I will never forget the day. I had taken a run in the morning and by the afternoon; I was in the hospital with blood cancer and end-stage renal disease. That day, my life changed. The cancer affected my body’s ability to produce red blood cells, and the ones it did produce were distorted.

Once I was well enough to go home, I was sent to an in-center dialysis clinic to begin treatment. I had no idea what dialysis was and didn’t know at all how it worked. I had been active all my life, running for over 30 years and even completing a full marathon. Now I was told I needed to be on a strict, three day per week dialysis schedule. I felt I had lost all control over my life. I had a wonderful team of doctors and nurses, but I had become completely dependent on another person.

After a short while, my doctors could tell that in-center dialysis wasn’t working for me. I was miserable, exhausted, and I wanted my life back. After being in-center for two years, I knew I couldn’t continue to live with that quality of life.

It wasn’t until I learned about more frequent home hemodialysis that I began to believe I didn’t have to live like this, and maybe I could regain that sense of control I’d lost.

An alternative with more freedom

I first learned about home hemodialysis when I was receiving in-center treatment while visiting family in North Carolina. A member of the center staff asked me if I had ever heard of the treatment because she thought I could be a good candidate. She gave me a little information and a DVD to watch.

After doing additional research and speaking with my regular nurse, I decided to give home hemodialysis a try. After training on the home hemodialysis machine for a month, I was anxious to bring it home for the first time. My husband, who is also my care partner, was also a little nervous, but with NxStage technical support available 24/7, I felt confident that we could do this.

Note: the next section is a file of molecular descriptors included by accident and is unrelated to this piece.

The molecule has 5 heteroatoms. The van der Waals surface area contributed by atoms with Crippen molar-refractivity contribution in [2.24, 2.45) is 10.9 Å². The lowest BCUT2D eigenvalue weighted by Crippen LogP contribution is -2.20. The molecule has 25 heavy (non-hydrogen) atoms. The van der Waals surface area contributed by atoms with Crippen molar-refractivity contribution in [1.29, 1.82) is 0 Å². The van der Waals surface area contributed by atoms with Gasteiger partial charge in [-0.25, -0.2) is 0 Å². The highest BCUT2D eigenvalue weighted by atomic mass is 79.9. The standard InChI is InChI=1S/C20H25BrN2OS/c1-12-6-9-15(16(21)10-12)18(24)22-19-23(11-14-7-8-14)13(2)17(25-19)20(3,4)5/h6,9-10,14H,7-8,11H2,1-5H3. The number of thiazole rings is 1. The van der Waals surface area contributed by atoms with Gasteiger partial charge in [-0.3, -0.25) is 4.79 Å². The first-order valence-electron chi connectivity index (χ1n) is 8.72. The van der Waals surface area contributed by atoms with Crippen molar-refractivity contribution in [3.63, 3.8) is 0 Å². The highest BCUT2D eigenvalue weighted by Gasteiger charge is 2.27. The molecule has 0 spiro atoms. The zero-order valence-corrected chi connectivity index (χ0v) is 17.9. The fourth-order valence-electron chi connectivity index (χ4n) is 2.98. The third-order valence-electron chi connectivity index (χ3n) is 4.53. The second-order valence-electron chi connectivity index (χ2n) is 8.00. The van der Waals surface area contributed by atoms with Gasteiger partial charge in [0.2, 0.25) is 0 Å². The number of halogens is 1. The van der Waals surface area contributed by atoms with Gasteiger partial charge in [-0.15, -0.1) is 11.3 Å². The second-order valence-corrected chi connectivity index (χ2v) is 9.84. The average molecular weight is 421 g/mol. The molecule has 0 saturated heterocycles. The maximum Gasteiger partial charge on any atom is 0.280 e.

How am I doing?

I have now been on a home hemodialysis routine for four years. My overall well being is better. Completing treatment five times weekly for a shorter amount of time is less taxing on me both mentally and physically. The treatment has allowed me to eat more normally and plan my days around my own schedule instead of someone else’s. I feel as well as I did before I began dialysis.

With the home hemodialysis machine, I am able to enjoy my retirement with my friends and family. In 2012, I was even able to successfully complete the Outer Banks Marathon in Kill Devil Hills, NC. I know the only reason I crossed that finish line was because of my more frequent home hemodialysis treatments. I recently decided to take up biking and have ridden in two 250-mile bike rides to raise awareness for kidney disease and support prevention and treatment programs.  I can’t possibly put into words how it feels to cross that finish line. It is powerful and liberating, like a nuclear force that washes over you. Knowing how far I have come since my first in-center treatment leaves me speechless.

More frequent home hemodialysis saved my life. I don’t think if I had stayed in-center that I could have ever accomplished all that I have. Being in-center wasn’t the life I wanted to live. My whole world was flipped upside-down when I was diagnosed and began dialysis, but I just keep moving forward and pushing forward. I refuse to be a victim of my illness. I will never let it define me or control me. I’m taking back my life and I don’t intend to ever give it up again.

Editor’s note: On Oct. 21, Jan received a successful transplant from a kidney donated by a family friend. “Home hemodialysis kept me healthy while on treatment and allowed my dream of a transplant to become a reality,” said Morrow.